By Common Council President Willie L. Hines, Jr.
First, I want to publicly congratulate Milwaukee County Executive Scott Walker on his recent election to the highest seat of government in Wisconsin. The voters have spoken, and they have chosen governor-elect Walker to make some very difficult decisions on their behalf. As he and I discussed by phone the morning after the election, the City of Milwaukee will be a willing partner with this new administration – we are more than ready to innovatively collaborate in order to see our state prosper. All of us must work together to ensure that Wisconsin is open for business.
Over the years, the governor-elect has continually made it clear that he unequivocally supports highway expansion – despite the billions of dollars in cost to taxpayers – because he deems such work to be an investment in future growth. I take him at his word that when it comes to the daunting tax-funded price tag, he considers these projects to be necessary.
We all know that certain government services cannot be eliminated, so taxes are necessary in order to pay for those services. If we want bridges and civic buildings to be built up to code; if we value public safety and education; if ensuring that people can drive to work is important – there is no way around the importance of public investment. Where there is waste or duplication, we must find ways to eliminate those impediments to prosperity. We must seek out smart public investments that offer Wisconsin the most bang for its buck. We must stabilize our future by investing today. Which brings me to public transportation.
If spending billions of dollars on highway expansion is a worthy taxpayer expense, then surely spending millions of dollars on a modern public transportation system can be as well. Buses and trains are not just for the poor – they are not subsidies or social programs – they serve all of us. There are thousands of whitecollar executives, college students, factory workers and industry professionals who simply prefer public transportation. In America, we often say that the car is king, but that does not mean that public transit must play the pauper.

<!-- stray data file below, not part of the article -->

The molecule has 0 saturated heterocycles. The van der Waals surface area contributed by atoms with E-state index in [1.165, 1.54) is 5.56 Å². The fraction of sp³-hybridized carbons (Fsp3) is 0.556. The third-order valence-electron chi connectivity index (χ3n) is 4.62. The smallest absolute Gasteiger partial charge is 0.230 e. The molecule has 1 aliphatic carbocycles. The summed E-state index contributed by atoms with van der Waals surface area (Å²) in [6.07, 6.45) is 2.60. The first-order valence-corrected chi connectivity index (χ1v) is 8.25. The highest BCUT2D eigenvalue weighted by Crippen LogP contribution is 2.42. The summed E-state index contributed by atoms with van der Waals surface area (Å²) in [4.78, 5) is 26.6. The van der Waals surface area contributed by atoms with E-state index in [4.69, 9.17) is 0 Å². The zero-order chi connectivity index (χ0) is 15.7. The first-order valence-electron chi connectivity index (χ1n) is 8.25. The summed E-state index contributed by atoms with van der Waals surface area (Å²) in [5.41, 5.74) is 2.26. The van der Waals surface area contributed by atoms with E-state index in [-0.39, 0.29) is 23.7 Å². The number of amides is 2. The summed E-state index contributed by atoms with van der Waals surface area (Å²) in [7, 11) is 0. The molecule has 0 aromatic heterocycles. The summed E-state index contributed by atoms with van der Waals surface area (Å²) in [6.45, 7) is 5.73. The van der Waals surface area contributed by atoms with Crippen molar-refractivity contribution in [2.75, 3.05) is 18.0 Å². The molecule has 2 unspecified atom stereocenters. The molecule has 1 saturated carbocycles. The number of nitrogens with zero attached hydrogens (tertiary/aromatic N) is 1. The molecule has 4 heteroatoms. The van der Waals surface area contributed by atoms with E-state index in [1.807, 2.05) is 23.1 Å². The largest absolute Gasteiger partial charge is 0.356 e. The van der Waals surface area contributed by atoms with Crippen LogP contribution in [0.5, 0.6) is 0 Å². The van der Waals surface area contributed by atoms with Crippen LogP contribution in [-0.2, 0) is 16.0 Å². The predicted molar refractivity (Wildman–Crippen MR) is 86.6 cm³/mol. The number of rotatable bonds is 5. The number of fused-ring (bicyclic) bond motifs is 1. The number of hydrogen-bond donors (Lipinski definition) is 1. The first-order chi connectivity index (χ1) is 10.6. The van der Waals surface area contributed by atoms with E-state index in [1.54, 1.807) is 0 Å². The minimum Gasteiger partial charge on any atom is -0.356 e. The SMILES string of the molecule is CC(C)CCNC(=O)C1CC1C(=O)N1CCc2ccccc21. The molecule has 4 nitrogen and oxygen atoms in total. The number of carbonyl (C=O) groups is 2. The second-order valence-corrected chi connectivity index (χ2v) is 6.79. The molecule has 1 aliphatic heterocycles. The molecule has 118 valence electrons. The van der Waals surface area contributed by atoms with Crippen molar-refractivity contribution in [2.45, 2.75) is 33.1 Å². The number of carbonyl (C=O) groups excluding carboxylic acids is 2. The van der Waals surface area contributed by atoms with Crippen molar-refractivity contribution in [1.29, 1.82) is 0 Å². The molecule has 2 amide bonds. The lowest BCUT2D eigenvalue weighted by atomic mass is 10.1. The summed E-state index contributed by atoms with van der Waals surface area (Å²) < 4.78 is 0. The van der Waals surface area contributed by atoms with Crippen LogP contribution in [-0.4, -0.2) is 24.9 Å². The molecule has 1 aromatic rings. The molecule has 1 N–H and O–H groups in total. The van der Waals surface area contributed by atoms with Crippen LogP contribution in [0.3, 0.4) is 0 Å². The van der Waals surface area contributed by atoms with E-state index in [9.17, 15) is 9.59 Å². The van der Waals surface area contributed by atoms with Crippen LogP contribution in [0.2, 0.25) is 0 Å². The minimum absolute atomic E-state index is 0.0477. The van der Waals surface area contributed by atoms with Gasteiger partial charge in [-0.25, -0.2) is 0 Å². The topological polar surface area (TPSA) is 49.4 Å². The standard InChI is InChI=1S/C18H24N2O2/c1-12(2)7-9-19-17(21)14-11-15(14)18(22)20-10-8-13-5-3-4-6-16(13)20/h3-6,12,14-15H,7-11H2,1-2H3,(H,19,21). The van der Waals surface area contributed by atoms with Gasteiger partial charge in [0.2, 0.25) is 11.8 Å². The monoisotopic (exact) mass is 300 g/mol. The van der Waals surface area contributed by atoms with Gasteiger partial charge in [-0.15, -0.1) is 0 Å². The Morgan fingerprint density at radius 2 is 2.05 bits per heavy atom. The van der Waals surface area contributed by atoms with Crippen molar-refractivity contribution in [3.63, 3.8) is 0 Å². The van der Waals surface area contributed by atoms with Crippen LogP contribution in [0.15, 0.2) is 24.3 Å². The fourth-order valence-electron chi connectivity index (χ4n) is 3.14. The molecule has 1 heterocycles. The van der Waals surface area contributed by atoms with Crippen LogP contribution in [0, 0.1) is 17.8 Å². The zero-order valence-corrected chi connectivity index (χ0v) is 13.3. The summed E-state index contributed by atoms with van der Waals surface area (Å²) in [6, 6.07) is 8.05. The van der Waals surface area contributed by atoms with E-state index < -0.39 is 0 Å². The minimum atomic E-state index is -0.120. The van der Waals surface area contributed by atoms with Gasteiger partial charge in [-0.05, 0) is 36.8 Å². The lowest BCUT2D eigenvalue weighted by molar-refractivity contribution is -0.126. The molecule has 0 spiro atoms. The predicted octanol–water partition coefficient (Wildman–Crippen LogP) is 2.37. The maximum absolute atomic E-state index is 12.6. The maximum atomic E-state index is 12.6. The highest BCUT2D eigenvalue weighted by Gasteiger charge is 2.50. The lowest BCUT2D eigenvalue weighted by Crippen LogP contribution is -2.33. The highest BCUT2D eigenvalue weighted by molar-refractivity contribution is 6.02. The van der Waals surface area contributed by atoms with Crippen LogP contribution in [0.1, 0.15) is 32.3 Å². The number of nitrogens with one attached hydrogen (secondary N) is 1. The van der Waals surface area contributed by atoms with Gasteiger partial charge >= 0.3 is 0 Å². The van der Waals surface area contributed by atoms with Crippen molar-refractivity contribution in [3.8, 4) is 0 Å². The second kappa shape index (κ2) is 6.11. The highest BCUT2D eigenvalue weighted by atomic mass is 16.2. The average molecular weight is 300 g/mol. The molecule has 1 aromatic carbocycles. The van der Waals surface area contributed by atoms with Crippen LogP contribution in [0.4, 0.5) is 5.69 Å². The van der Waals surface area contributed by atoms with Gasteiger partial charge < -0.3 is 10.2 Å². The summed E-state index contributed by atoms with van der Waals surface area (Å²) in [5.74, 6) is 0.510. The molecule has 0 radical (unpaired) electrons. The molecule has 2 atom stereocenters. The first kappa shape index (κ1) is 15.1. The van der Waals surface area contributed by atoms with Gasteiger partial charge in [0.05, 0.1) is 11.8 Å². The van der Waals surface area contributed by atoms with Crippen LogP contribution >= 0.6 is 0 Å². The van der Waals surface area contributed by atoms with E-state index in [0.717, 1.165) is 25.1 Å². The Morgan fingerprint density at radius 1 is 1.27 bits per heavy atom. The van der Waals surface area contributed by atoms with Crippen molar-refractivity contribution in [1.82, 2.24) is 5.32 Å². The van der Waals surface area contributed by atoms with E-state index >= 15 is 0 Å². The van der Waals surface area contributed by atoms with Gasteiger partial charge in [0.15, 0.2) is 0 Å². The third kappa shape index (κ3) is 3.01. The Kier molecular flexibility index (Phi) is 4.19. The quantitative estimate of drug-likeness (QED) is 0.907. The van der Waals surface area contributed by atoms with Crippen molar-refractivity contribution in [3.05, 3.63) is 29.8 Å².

Business leaders support connecting Wisconsin’s two largest cities via high-speed rail. Mark Sabljak, the publisher of the Business Journal of Greater Milwaukee, recently urged support of the Madison- Milwaukee line, saying that “the degrees of separation between the Milwaukee business community and state government, the University of Wisconsin system and Madison’s business community seem like a trip to China.” He added, “As a taxpayer who understands that everything has costs, I vote for highspeed rail.”
We cannot afford to be afraid of connecting our citizens to opportunities. There is no reason that the varied economic fabric of Wisconsin should not be knit together. This project represents much more than connecting Milwaukee to Madison – and eventually to LaCrosse; it affords Wisconsin residents the opportunity to access a modern Midwest network of high-speed rail. Cities such as Kansas City, St. Louis, Omaha, Minneapolis, Chicago, Indianapolis, Cincinnati, Cleveland and Pittsburgh will all likely be connected by this new system. The real question is: Should such a network bypass Wisconsin businesses and residents? Our citizens deserve access to a 21st-Century transportation system just as much as their Midwestern neighbors.
Support for this project will show the nation and the world that Wisconsin truly is open for business, because an investment in high-speed rail is an investment in business. County executive Walker was never afraid to take a principled stand. My hope is that governor-elect Walker will stand with business and support high-speed rail.